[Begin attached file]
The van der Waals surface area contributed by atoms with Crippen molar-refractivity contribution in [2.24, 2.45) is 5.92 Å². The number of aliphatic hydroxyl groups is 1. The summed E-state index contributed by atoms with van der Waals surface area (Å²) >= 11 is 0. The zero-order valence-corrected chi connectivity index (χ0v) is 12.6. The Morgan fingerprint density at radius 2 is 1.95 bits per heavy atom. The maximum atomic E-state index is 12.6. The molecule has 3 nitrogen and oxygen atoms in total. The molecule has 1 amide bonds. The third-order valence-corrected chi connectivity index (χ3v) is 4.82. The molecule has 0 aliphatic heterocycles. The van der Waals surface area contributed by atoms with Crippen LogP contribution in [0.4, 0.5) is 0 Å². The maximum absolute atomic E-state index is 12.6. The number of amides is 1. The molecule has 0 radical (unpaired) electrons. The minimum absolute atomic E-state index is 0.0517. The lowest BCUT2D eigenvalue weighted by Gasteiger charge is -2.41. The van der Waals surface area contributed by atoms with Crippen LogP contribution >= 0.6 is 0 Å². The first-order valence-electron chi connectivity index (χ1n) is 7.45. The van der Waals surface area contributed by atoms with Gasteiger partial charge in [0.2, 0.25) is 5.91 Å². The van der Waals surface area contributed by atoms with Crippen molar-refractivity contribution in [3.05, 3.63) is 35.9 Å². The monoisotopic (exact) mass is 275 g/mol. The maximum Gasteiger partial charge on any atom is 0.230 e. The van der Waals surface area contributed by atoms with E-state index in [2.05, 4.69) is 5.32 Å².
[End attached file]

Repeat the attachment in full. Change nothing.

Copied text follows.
The van der Waals surface area contributed by atoms with Crippen molar-refractivity contribution in [2.24, 2.45) is 5.92 Å². The number of aliphatic hydroxyl groups is 1. The summed E-state index contributed by atoms with van der Waals surface area (Å²) >= 11 is 0. The zero-order valence-corrected chi connectivity index (χ0v) is 12.6. The Morgan fingerprint density at radius 2 is 1.95 bits per heavy atom. The maximum atomic E-state index is 12.6. The molecule has 3 nitrogen and oxygen atoms in total. The molecule has 1 amide bonds. The third-order valence-corrected chi connectivity index (χ3v) is 4.82. The molecule has 0 aliphatic heterocycles. The van der Waals surface area contributed by atoms with Crippen LogP contribution in [0.4, 0.5) is 0 Å². The maximum absolute atomic E-state index is 12.6. The number of amides is 1. The molecule has 0 radical (unpaired) electrons. The minimum absolute atomic E-state index is 0.0517. The lowest BCUT2D eigenvalue weighted by Gasteiger charge is -2.41. The van der Waals surface area contributed by atoms with Crippen LogP contribution >= 0.6 is 0 Å². The first-order valence-electron chi connectivity index (χ1n) is 7.45. The van der Waals surface area contributed by atoms with Gasteiger partial charge in [0.2, 0.25) is 5.91 Å². The van der Waals surface area contributed by atoms with Crippen molar-refractivity contribution in [3.05, 3.63) is 35.9 Å². The monoisotopic (exact) mass is 275 g/mol. The maximum Gasteiger partial charge on any atom is 0.230 e. The van der Waals surface area contributed by atoms with E-state index in [2.05, 4.69) is 5.32 Å².